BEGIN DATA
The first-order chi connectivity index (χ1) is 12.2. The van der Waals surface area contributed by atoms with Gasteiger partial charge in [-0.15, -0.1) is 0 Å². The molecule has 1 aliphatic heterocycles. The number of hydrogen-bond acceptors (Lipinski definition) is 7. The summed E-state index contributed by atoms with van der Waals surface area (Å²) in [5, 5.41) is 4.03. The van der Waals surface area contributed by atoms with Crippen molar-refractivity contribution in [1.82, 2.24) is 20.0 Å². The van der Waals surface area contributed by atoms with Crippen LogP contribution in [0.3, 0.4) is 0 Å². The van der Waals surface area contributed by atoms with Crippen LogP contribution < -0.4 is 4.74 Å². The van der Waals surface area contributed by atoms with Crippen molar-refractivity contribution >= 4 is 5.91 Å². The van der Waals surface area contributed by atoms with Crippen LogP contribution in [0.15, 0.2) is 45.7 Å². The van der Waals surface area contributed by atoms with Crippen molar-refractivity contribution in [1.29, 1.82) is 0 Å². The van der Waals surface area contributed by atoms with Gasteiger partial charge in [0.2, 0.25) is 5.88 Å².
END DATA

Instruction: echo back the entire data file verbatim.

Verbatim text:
The first-order chi connectivity index (χ1) is 12.2. The van der Waals surface area contributed by atoms with Gasteiger partial charge in [-0.15, -0.1) is 0 Å². The molecule has 1 aliphatic heterocycles. The number of hydrogen-bond acceptors (Lipinski definition) is 7. The summed E-state index contributed by atoms with van der Waals surface area (Å²) in [5, 5.41) is 4.03. The van der Waals surface area contributed by atoms with Crippen molar-refractivity contribution in [1.82, 2.24) is 20.0 Å². The van der Waals surface area contributed by atoms with Crippen LogP contribution in [0.3, 0.4) is 0 Å². The van der Waals surface area contributed by atoms with Crippen LogP contribution < -0.4 is 4.74 Å². The van der Waals surface area contributed by atoms with Crippen molar-refractivity contribution >= 4 is 5.91 Å². The van der Waals surface area contributed by atoms with Crippen LogP contribution in [0.15, 0.2) is 45.7 Å². The van der Waals surface area contributed by atoms with Crippen molar-refractivity contribution in [1.29, 1.82) is 0 Å². The van der Waals surface area contributed by atoms with Gasteiger partial charge in [0.2, 0.25) is 5.88 Å².